The European Commission has opened a formal investigation into Google to ascertain whether or not the company’s operating system, applications, and services have breached EU anti-trust rules.
The Commission is seeking to figure out if Google has engaged in anti-competitive activities in its business philosophy and has tried to abuse what is a dominant commercial position in the European market. This formal inquiry actually goes back five years, when the EU was concerned primarily with Google’s dominance over the advertising search market (at the time it controlled 95% of the EU). The current incarnation of the inquiry now focuses on three main points:
- Whether Google has illegally hindered the development and access of rival mobile applications.
- Whether Google has prevented smartphone and tablet manufacturers from developing and marketing modified and potentially competing versions of Android.
- Whether Google has illegally hindered the development of rival applications and services by tying or bundling certain applications and services with other exclusively Google interfaces.
Google has always refuted such charges, its chief executive boldly declaring things like it is ‘not the gateway to the internet’ and that it was not true that Google would ‘promote its own products at the expense of its competitors.’ It is this last aspect which brings a bit of the surreal into the situation and should leave any sane thinkers of commercial activity in Europe shaking their collective heads. It is truly a farce majeure where two Goliaths desperately want the public to believe they both are in fact Davids.
Companies built upon the prevalence and popularity of the internet have always benefited from what I consider to be a bit of false praise. Whether you want to call them social media platforms, internet service providers, mobile application purveyors or any other semi-technical fancy phrase, the one simple reality of all such entities like Google is this: they are and always will be a BUSINESS first and foremost. The point of business is to be successful. The best success is one that is maximized and leveraged. This by default means earning a dominant position in which there may be rivals and competition, but such challenges must never amount to severe problems or damage to the company’s bottom line or market share. This is the great confusion of people in Western states: the conflation of capitalist rules with democratic principles. It is true the West has done an admirable job of instilling both systems into their societies. But it is not true that capitalism and democracy are two perfectly mirrored sides of the same coin. This is just the naïve mistake of those not bothering to understand how their relationship has always been a tethered and tense one, usually to the benefit of all, but not ever absent discord and disagreement.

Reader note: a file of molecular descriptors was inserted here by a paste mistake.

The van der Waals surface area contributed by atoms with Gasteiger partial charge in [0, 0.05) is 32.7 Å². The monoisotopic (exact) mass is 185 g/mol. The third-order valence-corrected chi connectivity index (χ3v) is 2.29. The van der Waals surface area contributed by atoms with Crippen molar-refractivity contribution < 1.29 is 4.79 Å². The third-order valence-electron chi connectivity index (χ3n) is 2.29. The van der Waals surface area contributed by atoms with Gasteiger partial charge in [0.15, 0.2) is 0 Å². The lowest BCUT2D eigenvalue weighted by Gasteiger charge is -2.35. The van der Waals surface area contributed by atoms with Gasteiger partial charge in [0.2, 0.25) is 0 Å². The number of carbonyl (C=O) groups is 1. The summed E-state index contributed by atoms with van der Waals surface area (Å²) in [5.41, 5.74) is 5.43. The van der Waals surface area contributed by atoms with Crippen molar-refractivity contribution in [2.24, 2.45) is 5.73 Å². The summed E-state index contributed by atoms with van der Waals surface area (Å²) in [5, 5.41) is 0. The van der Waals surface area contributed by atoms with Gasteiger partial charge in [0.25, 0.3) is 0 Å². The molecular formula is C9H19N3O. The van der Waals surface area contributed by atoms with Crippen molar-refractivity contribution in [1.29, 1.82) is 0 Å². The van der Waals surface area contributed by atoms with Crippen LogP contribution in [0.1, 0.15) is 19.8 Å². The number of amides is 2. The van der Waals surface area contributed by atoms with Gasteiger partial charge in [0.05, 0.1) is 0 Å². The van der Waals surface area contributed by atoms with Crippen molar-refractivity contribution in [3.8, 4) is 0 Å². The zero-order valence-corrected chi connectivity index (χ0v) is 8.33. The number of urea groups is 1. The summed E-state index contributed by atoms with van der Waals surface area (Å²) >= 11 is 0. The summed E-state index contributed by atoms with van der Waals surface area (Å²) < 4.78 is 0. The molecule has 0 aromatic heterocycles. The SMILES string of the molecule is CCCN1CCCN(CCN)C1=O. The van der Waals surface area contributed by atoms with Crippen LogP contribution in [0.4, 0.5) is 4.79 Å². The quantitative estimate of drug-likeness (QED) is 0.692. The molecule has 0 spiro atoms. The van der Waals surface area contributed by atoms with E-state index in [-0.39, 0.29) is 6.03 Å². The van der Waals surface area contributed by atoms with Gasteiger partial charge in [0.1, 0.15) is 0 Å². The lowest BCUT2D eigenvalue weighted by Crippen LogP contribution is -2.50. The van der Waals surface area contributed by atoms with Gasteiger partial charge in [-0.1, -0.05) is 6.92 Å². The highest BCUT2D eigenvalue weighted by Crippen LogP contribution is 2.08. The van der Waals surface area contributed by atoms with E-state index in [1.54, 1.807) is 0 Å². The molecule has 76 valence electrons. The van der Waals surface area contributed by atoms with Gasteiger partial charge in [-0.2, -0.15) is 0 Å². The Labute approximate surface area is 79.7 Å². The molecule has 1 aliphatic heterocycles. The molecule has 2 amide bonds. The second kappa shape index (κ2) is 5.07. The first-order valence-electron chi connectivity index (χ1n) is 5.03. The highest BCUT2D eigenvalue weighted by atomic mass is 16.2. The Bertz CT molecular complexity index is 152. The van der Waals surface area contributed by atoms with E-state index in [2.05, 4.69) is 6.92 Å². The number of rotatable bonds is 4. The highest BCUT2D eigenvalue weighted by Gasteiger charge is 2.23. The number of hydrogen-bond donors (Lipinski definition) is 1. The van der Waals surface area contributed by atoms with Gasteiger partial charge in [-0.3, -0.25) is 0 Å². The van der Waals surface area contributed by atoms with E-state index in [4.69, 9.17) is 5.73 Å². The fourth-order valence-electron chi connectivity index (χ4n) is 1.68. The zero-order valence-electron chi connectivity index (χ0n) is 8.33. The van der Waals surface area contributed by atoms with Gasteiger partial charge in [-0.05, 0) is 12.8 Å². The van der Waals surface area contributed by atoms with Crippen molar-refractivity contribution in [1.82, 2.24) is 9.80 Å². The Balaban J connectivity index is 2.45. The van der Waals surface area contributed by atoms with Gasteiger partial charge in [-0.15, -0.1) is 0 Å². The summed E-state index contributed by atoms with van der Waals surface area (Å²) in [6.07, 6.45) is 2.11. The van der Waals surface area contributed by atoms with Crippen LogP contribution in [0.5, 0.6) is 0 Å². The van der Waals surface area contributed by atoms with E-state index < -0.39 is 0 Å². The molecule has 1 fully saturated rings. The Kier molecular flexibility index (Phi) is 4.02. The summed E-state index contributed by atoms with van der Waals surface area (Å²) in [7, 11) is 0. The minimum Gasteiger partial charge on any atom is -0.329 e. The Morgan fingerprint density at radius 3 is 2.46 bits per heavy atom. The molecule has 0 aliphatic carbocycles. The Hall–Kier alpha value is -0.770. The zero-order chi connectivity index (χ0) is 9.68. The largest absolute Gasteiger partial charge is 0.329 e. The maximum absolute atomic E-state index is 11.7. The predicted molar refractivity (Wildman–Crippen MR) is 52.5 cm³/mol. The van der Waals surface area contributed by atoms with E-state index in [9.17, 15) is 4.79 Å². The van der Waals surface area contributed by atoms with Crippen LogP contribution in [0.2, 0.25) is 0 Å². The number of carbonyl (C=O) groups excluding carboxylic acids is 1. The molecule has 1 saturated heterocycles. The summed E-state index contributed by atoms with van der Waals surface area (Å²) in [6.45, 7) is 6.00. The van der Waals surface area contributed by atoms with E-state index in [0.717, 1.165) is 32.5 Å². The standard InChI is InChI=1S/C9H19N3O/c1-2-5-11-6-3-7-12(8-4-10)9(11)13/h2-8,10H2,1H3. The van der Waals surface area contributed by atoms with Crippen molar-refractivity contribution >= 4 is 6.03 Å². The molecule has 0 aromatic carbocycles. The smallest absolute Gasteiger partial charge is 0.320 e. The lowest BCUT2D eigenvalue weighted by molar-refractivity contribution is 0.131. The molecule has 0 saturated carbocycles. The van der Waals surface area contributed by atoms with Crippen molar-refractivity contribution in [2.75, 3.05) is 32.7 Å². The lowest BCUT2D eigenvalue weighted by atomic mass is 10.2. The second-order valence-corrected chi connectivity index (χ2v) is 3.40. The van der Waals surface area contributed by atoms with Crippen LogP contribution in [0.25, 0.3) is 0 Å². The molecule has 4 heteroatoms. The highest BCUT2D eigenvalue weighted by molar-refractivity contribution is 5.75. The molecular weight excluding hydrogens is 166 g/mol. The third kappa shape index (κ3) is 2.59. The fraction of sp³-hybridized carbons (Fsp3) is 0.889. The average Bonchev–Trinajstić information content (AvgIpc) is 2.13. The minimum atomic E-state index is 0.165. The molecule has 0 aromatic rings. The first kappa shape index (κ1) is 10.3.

Which brings us back to Google: ‘internet companies’ have helped themselves over the years by creating a brand image that emphasizes freedom, access, information, and connectivity. Indeed, in America we often call this process ‘drinking the company Kool-Aid,’ which means buying into your own propaganda. Companies like Google and Microsoft have always been quite enthusiastic about drinking their own Kool-Aid, believing they are somehow not just businesses, but something more: something more valuable and more productive for the overall growth and functioning of free societies all over the globe. It is indeed a wonderful brand image to develop. It also happens to be exaggerated. As long as Google or Microsoft dominate their respective markets, it is easy for them to focus on and proclaim how much ‘more than a business’ they are. Inquiries like the present EU investigation, however, call this mythology into question.